In a move that could see AT&T spending about $14 billion over a five-year deal with Ericsson, the U.S. telecom is seeking to become a leader in 5G commercial scale open radio access network (Open RAN) deployment in North America.
The plan is for about 70% of AT&T’s network traffic to flow across open-capable platforms by late 2026 and will have fully integrated Open RAN sites operating in 2024 in collaboration with Ericsson and Fujitsu. Additionally, in 2025, AT&T will scale its Open RAN environment through its wireless networks in coordination with Corning, Dell Technologies, Ericsson, Fujitsu and Intel Corp.
AT&T said the move to an open, agile, programmable wireless network versus a proprietary network comes at a critical moment in 5G’s lifecycle. As Open RAN will:
- Enable lower power sustainable networks
- Deliver higher performance for users
- Offer a foundation for innovation
- Bring new suppliers to the sector
- Foster modernization and competition
"High-performance and differentiated networks will be the foundation for the next step in digitalization,” said Börje Ekholm, president and CEO at Ericsson. “Through this shift, and with open interfaces and open APIs, the industry will see new performance-based business models, creating new ways for operators to monetize the network.”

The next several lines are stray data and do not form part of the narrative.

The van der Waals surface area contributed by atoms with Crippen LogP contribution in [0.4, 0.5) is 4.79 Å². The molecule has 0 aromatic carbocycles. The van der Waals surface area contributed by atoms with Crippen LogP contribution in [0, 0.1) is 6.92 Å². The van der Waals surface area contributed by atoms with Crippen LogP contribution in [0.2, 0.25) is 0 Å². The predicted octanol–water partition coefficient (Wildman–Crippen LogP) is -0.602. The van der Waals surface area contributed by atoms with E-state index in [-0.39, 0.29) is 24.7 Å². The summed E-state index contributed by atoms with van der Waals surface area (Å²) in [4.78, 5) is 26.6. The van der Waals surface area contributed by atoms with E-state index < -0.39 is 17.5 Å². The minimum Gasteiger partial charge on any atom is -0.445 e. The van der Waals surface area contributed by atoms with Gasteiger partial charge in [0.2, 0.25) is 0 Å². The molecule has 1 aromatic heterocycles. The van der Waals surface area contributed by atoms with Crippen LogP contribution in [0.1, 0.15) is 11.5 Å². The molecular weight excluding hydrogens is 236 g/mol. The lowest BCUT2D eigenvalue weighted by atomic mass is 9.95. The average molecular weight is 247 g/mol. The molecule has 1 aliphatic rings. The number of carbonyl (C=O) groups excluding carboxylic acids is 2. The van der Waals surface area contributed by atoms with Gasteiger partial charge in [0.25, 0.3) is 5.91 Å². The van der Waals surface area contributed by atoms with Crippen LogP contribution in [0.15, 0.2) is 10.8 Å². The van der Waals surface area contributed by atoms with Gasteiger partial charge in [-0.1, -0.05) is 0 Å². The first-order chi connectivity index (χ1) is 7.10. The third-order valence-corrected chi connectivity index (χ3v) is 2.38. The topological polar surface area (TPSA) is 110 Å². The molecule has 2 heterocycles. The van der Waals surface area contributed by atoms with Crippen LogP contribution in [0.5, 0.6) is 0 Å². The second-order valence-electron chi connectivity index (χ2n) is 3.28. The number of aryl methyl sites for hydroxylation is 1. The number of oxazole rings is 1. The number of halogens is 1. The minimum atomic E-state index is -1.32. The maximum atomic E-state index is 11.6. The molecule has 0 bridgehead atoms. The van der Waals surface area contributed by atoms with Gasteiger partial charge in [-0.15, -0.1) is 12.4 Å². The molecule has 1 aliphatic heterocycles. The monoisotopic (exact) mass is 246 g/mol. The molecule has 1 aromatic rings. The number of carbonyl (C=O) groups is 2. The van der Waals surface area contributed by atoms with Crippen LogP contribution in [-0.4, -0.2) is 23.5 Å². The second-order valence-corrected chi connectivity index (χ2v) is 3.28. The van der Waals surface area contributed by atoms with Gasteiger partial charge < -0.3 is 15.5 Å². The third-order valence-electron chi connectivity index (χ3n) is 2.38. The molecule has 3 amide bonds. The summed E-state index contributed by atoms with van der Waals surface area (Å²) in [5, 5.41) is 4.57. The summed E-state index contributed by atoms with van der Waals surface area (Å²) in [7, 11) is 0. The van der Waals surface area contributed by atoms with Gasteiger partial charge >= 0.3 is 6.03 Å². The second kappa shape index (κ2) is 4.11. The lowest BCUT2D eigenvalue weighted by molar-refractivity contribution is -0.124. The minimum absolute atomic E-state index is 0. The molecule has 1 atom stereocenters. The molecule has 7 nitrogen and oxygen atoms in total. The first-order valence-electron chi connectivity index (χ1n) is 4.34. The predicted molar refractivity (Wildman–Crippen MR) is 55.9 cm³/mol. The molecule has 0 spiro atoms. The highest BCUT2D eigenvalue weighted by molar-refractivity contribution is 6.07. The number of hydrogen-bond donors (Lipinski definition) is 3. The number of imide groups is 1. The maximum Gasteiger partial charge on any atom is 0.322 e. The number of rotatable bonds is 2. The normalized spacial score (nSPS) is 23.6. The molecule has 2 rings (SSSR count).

The move is a major blow to Ericsson competitor Nokia who has previously had a long-standing relationship with AT&T for wireless, wireline and other networking technologies.
The deal will significantly impact Nokia’s market share in the networking equipment sector as Ericsson’s equipment will replace existing Nokia equipment in several areas of AT&T’s networks.
Nokia said it will continue to supply AT&T with products and services like network infrastructure, cloud and network services businesses. AT&T will also buy microwave radio links and femto solutions from the telecom equipment vendor, Nokia said.
Nokia’s president and CEO Pekka Lundmark said it is “disappointing” news from AT&T but Nokia has “the right strategy to create value” in the future and will continue to invest in R&D and develop network products for future communication needs.
The companies said that committing to Open RAN with its suppliers deploying open hardware, migrating to cloud RAN and introducing third party radios will yield more innovation and efficiency, thereby creating more competition.
Specifically, Open RAN will allow for flexibility in choosing equipment, lower networking costs and improved operational efficiencies.
Additionally, competition will come from AT&T offering package deals for both fixed broadband and wireless and using it as motivation for the Open RAN infrastructure commitment. AT&T said many customers desire to have just one provider for both sectors and this is an additional way to expand its fiber footprint in coming years.
Ericsson said it will use its 5G smart factory in Lewisville, Texas, to manufacture the 5G equipment needed for the five-year contract.
The factory opened in 2020 and recently completed an expansion to bring its production floor to more than 107,000 sq ft. The facility produces 5G and antenna system radios and has achieved compliance with the Build America, Buy America Infrastructure Laws Act.